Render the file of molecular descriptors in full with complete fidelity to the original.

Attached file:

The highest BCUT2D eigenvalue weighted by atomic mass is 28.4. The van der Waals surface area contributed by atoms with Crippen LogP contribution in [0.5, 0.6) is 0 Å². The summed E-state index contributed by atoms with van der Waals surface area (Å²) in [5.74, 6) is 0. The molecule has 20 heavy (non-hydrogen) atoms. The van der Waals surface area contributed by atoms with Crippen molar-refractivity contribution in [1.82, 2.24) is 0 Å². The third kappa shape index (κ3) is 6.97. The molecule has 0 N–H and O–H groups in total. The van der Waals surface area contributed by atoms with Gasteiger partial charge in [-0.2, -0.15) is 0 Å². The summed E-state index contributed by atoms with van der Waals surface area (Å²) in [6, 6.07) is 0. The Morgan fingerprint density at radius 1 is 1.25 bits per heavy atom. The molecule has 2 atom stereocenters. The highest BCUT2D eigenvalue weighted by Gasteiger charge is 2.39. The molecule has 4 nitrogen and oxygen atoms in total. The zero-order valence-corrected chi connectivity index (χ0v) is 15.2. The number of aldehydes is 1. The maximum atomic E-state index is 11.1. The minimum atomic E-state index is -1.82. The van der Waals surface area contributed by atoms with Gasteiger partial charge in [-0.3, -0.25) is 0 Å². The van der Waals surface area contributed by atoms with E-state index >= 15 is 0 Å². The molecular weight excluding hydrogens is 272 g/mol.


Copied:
The highest BCUT2D eigenvalue weighted by atomic mass is 28.4. The van der Waals surface area contributed by atoms with Crippen LogP contribution in [0.5, 0.6) is 0 Å². The summed E-state index contributed by atoms with van der Waals surface area (Å²) in [5.74, 6) is 0. The molecule has 20 heavy (non-hydrogen) atoms. The van der Waals surface area contributed by atoms with Crippen molar-refractivity contribution in [1.82, 2.24) is 0 Å². The third kappa shape index (κ3) is 6.97. The molecule has 0 N–H and O–H groups in total. The van der Waals surface area contributed by atoms with Gasteiger partial charge in [-0.2, -0.15) is 0 Å². The summed E-state index contributed by atoms with van der Waals surface area (Å²) in [6, 6.07) is 0. The Morgan fingerprint density at radius 1 is 1.25 bits per heavy atom. The molecule has 2 atom stereocenters. The highest BCUT2D eigenvalue weighted by Gasteiger charge is 2.39. The molecule has 4 nitrogen and oxygen atoms in total. The zero-order valence-corrected chi connectivity index (χ0v) is 15.2. The number of aldehydes is 1. The maximum atomic E-state index is 11.1. The minimum atomic E-state index is -1.82. The van der Waals surface area contributed by atoms with Gasteiger partial charge in [-0.3, -0.25) is 0 Å². The van der Waals surface area contributed by atoms with E-state index >= 15 is 0 Å². The molecular weight excluding hydrogens is 272 g/mol.